Aside of being prepared with cheatsheets, you have to be mentally prepared to have a good draft.  Let me put it this way, every year there’s a push to have everyone in the league take the day off from work and play some golf before the draft that evening.  None of us are really that good at golf, so I think you can guess what goes on there.  When it gets close to draft day, I always bow out of the golf…say I can’t get the day off, wife won’t let me go, my plants need to be watered, etc.  When the “golfers” arrive at the draft, to say they aren’t mentally prepared to draft would be an understatement…if you know what I mean. 

Get RBs early
This really can’t be said enough.  I’ve seen and heard from many that there are “plenty of RBs”, and that is a true statement.  Plenty of RBs means that there are very few stud RBs, guys that will carry 100% of a team’s load.  Running back by committee (RBBC), jobs still up in the air, rookies trying to get more playing time….you need to come out of the first three rounds with 2 RBs at minimum.  Otherwise you will have to sift thru part timers and other junk for your starter. 

Wait on QBs
On the flip side, no need to grab one of the top QBs, there will be plenty of quality guys you can call your starter in the middle rounds.  To make my point, in my league I’m notorious for waiting seemingly forever before taking my first QB.  I grab RBs with my first 4 or more picks (not saying that I’ll be doing that this year), then attack WR, then think about QB.  Every year, there is one other owner that tries to ‘hang with me’ by waiting on QB.  Last year, that owner bowed out in round 8, I continued to wait until round 10.  In the next to last round I took my 3rd QB, a guy named Drew Brees.  You can do the same, guys like Jake Plummer, Jake Delhomme, and the miscellaneous QB that comes out of nowhere in 2005 can be had late in your draft. 

Go sleeper on TE
We talked a little bit about Antonio Gates above, and I think he’ll be fine after the holdout, etc.  However, TE has become a position where there are plenty of draft day sleepers that become viable fantasy starters.  Last year, guys like Eric Johnson and Jermaine Wiggins fit the bill.  This year, there are more guys in that same position (Chris Mangum, Doug Jolley, Mark Campbell, and Ben Troupe to name a few).  Bulk up on other position players and wait on TE, even getting a guy in free agency after week one is ok in my book. 

Don’t “handcuff” your starting RB
Aah, the dreaded handcuff.  The term used to describe the tandem of a starting RB and his backup.  Not only do I hate the term, I just hate the idea of the whole thing, I think it’s a waste of a pick.  Another quick story, last year in one of the many leagues Tony and I shared a team in, Marshall Faulk ended up being tops on our draft board a few rounds into the draft (3rd?).  We were already set at RB, and in discussing Faulk, the idea of having to later draft Steven Jackson was brought up.  In my mind, I knew that Jackson was going to be a very high selection (I projected someone would grab him in the 6th, which they did)…my take was that we should put our eggs in the Faulk basket and let the chips lie where they may in Jackson.  In other words, we’d ride with Faulk and not worry about Jackson.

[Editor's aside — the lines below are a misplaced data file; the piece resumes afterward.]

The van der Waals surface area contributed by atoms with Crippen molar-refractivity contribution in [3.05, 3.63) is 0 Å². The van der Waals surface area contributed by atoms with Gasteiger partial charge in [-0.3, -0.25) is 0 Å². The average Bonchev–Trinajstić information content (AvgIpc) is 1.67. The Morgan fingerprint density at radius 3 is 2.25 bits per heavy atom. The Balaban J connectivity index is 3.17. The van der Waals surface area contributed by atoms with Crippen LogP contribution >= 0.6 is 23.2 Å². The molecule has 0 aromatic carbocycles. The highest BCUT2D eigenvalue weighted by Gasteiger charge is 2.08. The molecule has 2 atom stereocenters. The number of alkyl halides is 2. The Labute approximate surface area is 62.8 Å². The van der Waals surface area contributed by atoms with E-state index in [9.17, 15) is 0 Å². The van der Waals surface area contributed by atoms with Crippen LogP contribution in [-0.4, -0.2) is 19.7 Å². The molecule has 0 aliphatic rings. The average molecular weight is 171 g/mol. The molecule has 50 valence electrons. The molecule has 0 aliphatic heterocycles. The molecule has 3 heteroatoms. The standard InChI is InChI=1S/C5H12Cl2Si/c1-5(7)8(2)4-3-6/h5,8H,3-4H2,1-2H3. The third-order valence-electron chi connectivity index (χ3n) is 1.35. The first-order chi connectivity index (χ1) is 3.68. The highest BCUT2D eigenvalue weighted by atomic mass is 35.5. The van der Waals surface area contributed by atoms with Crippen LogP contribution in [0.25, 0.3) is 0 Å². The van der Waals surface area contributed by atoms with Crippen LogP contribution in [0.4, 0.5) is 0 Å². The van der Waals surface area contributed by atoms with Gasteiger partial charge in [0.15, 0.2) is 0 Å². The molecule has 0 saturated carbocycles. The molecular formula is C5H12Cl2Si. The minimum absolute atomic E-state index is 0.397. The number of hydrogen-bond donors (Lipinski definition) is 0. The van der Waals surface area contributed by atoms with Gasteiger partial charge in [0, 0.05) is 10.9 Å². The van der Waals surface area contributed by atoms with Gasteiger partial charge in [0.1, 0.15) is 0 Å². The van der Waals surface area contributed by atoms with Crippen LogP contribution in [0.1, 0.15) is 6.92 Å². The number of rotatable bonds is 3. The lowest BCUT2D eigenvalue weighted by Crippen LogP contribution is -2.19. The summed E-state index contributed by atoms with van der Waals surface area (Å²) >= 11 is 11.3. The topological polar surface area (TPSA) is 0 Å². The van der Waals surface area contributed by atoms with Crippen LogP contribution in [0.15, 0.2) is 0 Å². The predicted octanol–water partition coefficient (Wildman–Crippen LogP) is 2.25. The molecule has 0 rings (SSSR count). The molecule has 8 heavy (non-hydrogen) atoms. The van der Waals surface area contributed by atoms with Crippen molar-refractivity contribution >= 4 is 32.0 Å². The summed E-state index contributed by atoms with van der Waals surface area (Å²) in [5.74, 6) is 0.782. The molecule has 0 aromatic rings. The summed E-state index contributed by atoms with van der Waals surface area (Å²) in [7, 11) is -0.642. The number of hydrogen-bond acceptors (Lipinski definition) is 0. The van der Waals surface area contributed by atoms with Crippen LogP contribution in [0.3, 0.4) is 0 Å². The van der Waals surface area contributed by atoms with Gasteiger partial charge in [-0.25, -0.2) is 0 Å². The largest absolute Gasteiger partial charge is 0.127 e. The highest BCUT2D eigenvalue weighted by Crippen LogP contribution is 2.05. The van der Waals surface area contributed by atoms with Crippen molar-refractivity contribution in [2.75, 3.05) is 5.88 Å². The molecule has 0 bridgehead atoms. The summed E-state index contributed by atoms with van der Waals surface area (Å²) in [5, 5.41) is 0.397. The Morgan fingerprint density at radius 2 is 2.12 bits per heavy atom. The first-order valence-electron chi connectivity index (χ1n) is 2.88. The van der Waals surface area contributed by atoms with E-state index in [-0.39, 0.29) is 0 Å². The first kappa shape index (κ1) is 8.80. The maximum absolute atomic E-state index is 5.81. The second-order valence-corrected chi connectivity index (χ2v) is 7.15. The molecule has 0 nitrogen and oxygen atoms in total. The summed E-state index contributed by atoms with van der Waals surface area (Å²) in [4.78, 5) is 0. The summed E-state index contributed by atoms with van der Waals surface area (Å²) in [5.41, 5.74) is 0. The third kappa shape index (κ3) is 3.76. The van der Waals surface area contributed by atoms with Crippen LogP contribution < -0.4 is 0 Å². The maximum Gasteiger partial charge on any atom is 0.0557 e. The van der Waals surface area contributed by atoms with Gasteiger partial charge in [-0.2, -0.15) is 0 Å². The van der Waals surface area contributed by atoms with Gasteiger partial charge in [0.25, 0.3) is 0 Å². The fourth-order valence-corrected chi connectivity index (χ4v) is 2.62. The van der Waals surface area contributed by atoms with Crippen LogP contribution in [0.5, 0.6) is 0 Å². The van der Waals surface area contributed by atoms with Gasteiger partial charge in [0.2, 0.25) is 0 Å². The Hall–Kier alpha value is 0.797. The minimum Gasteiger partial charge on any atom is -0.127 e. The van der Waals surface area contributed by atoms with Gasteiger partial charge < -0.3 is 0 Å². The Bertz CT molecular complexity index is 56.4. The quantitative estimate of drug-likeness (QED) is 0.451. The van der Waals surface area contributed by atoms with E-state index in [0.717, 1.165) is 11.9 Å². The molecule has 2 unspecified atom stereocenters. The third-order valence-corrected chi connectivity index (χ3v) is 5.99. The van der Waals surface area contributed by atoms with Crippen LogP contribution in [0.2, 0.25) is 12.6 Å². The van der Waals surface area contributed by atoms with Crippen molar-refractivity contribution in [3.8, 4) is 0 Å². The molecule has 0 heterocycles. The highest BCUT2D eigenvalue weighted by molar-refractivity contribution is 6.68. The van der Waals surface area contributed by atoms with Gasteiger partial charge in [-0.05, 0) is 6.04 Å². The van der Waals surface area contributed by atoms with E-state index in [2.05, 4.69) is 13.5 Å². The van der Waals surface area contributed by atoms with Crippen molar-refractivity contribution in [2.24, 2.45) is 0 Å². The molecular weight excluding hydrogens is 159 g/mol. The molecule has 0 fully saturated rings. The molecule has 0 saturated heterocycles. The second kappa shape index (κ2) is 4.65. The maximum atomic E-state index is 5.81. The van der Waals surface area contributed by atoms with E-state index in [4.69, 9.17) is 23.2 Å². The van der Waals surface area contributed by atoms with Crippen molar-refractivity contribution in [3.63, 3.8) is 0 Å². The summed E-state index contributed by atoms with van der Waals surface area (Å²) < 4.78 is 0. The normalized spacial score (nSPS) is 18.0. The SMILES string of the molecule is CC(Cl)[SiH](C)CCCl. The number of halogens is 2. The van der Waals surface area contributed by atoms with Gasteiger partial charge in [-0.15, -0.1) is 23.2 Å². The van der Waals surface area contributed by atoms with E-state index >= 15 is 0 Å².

The moral of the story is, we made the right move.  While Faulk didn’t light the world on fire, Jackson ended up being a wasted pick, 6th round no less.  Point being, if you don’t have the confidence in the starter you are selecting, then take someone else.  The 2005 version of this story is Priest Holmes/Larry Johnson.  I heard someone say their draft strategy is to get Holmes in the first round, Johnson in the fourth.  Rediculous!  Spending two of the first four picks to insure (hope?) you get one starter out of it?!?!  Needless to say, Priest Holmes is not on my draft list at all. 

I will say this, I do recommend you try and get the backup to your starting RB, but not at the expense of your entire draft.  If you can get your backup late in the draft (ie. round 12 or so), then by all means, do it.  If you can draft other backup RBs (ie. Najeh Davenport, Maurice Morris, etc) late in the draft, I recommend doing that as well.  Have confidence in the guys you are taking, bulk up on any and all backup RBs at the end of the draft. 

K and D last
Lastly, wait until the very end on these unpredictable positions, and only draft one.  No sense going crazy trying to get “the best”, or two to cover bye weeks.  If possible, I like to get a K and D with a late bye week (ie. week 7 or later) so I can ride with one at the position, which keeps roster spots open for depth at QB, RB, and WR…so I can give those guys a few weeks to sort themselves out.  By week six, most of the sleepers at all positions have made themselves known so I can make cuts to my roster accordingly to add another K and D to cover the bye week.   

Guys Going Too Low in Drafts